Paul Simon: Old Sounds, New Perspectives
For a while now, Paul Simon has been shuffling and reshuffling the basic ingredients of his 1986 masterwork Graceland, trying new combinations of exotic, often African rhythms with elements of American blues and roots music. It's a rich area that has led him to some amazing songs, and also some retreads.
Simon's newest album, So Beautiful or So What, opens with "Waiting for Christmas Day," a track that turned out to be my least favorite. Listening to the song, I couldn't help feeling the long shadow of Graceland. I wondered whether Simon was revisiting that sound intentionally, in the veteran songwriter's equivalent of sampling. Or maybe his needle's just stuck. I skipped ahead a few tracks and heard a wry portrait of a waiting room in the afterlife.
When you stop and think about how many songs Paul Simon has written, you realize what a peculiar challenge it must be for him to avoid repeating, even in a glancing way, the things he's done before. There's a place in one new song where he rhymes "station" with "destination," just as he does on his wistful classic "Homeward Bound." But here's the thing: With Paul Simon, sometimes what starts out sounding like an echo becomes something else entirely.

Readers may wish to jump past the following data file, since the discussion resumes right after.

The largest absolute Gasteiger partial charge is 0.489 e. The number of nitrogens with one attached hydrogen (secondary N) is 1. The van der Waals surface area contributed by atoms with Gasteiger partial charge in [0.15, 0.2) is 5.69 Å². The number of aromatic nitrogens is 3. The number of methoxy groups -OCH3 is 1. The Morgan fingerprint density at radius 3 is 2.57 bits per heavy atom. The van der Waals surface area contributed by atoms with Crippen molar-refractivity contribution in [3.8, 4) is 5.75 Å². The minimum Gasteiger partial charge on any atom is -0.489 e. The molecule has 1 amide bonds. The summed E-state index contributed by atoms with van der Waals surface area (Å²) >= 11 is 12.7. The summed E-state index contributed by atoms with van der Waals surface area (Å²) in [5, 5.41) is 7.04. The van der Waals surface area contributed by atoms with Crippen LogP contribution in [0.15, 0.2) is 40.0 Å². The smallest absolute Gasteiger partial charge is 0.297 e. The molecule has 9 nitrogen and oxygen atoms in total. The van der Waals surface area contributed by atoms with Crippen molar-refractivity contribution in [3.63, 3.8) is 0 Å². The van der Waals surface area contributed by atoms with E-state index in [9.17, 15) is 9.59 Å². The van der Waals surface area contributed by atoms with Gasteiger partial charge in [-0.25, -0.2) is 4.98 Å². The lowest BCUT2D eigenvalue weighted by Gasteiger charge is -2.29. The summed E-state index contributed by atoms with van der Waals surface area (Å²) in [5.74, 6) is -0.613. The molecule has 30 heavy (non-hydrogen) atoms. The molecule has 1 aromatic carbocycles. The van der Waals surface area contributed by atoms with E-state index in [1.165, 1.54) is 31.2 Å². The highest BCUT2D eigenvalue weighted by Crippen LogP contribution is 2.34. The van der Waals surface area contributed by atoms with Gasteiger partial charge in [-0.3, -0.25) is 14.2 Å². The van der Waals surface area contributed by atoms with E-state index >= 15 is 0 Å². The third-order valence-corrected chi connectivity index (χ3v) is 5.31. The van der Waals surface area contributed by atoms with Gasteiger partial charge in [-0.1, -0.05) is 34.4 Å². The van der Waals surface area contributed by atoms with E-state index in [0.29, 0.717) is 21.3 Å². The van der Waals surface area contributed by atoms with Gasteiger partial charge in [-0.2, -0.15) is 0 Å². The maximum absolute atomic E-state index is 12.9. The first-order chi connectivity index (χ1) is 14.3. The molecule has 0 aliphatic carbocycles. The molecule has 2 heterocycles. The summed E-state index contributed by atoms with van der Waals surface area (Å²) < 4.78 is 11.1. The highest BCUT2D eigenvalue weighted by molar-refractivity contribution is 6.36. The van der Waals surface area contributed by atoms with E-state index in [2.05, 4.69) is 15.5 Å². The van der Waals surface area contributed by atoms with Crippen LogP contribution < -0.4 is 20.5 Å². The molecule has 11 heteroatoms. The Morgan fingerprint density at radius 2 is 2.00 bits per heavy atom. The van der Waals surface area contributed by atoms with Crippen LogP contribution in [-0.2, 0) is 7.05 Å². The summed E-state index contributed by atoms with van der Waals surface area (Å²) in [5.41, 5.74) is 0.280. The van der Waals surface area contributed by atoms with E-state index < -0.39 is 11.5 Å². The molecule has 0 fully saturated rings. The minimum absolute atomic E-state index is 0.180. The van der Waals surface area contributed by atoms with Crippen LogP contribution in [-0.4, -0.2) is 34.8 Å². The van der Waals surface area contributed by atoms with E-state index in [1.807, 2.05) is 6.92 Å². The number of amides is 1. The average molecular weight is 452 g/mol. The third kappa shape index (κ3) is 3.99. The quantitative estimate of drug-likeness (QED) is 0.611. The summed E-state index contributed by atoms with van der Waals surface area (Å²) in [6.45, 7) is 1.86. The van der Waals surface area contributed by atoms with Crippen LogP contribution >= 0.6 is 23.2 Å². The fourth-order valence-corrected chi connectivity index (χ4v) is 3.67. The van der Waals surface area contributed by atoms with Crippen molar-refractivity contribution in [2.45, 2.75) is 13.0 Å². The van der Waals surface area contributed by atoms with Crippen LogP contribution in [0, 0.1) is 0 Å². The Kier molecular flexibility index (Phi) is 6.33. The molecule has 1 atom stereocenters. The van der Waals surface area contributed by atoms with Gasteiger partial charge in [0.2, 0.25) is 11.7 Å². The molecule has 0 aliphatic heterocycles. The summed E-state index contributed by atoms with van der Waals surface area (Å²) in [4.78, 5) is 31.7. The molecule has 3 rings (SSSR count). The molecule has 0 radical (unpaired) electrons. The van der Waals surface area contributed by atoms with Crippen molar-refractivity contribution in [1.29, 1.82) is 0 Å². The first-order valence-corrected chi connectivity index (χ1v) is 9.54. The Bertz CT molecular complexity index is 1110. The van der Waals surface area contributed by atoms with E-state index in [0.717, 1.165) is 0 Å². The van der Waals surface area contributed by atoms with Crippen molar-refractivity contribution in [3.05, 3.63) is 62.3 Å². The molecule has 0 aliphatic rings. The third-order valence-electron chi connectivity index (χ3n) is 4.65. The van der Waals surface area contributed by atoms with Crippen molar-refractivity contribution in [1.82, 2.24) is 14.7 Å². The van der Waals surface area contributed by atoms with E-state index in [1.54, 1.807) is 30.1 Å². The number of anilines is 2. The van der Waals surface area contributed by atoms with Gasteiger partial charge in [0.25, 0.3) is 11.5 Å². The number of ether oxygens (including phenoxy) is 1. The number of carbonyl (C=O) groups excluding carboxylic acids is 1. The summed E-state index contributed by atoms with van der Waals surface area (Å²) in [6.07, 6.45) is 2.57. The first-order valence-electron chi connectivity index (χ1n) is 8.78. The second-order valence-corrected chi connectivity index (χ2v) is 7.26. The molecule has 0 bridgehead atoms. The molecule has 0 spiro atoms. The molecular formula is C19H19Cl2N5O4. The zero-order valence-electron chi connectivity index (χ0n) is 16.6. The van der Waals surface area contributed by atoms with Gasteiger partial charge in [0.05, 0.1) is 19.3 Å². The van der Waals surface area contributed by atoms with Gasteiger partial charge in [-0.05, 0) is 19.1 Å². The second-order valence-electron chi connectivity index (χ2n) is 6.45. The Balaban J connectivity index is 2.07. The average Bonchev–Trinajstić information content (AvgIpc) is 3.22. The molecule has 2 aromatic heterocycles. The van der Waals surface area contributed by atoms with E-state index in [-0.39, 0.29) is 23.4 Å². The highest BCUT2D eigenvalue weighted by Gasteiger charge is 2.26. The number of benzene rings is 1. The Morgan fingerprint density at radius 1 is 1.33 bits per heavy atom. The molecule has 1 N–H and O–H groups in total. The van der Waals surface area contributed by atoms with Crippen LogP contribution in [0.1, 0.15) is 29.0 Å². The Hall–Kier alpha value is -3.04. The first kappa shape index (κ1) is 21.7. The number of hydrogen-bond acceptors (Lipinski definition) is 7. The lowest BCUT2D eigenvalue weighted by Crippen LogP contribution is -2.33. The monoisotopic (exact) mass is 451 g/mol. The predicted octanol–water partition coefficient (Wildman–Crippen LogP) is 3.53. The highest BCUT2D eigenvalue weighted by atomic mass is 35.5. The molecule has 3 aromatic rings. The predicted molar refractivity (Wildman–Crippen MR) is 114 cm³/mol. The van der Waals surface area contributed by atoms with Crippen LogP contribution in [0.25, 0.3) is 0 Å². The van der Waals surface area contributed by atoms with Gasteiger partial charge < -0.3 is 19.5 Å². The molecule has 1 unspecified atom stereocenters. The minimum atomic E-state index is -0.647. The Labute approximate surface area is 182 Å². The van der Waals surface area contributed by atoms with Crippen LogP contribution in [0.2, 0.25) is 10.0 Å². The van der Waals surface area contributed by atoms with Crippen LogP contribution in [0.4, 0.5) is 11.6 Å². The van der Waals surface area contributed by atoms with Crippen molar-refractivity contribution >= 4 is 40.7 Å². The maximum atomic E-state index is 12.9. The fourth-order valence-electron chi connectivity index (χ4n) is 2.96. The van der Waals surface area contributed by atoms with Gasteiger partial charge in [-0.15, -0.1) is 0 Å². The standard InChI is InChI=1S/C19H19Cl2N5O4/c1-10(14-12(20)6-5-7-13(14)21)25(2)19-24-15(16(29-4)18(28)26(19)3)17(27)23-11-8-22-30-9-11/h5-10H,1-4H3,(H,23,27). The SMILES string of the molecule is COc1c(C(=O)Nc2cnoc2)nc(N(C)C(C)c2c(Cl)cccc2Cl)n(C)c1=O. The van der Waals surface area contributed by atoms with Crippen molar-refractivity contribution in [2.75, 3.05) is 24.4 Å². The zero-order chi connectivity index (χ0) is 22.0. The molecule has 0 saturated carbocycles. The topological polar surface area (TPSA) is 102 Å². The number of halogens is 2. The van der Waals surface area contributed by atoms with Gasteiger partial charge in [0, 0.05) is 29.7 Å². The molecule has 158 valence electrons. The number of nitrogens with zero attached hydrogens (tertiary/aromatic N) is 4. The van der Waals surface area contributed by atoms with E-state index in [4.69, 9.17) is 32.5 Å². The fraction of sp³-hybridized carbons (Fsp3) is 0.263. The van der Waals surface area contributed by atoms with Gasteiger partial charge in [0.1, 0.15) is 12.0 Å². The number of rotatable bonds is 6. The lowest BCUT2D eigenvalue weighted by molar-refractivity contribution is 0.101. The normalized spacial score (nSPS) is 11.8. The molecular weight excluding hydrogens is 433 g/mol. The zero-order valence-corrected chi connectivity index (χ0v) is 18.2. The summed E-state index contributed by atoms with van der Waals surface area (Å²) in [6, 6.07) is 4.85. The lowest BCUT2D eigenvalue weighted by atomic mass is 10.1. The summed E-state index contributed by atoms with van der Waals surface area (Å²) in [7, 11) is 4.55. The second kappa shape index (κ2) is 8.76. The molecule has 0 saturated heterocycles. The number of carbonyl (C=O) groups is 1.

Take "Love Is Eternal Sacred Light," for example. Musically, it sounds like the stuff Simon was doing around the time of Graceland: a deceptively simple little mantra that bubbles happily along. Listen to the words, though, and you discover the musings of a slightly cranky older man who has seen and heard a lot in his lifetime. He's using sounds that worked in the past to frame new observations about honor, love and the meaning of beauty in a culture where just about everything is disposable.
On his last album, Surprise, Simon went to some lengths to shake the Graceland template. He dabbled in electronics and brought in the visionary Brian Eno to produce some tracks; it seemed he was trying to create a new context for his observations. Not this time — he's reunited with producer Phil Ramone, who handled Simon's 1975 hit "Still Crazy After All These Years." That throws the emphasis on his lyrics, which are sharp and in spots almost caustic.
Maybe these familiar echoes, ghosts of past glories, are inevitable. Maybe, as happens to so many elder statesmen of pop, Simon's best work is in the past. Here's all I know: Whenever my attention drifted while listening to this mixed bag of a record, along would come a stark insight, delivered in a tone of cool ambivalence — the audio equivalent of a tug on the sleeve. That's what is so interesting about this album. It's all "Meh," "So what?" and "Heard that one before." Until, quite suddenly, it's so beautiful.
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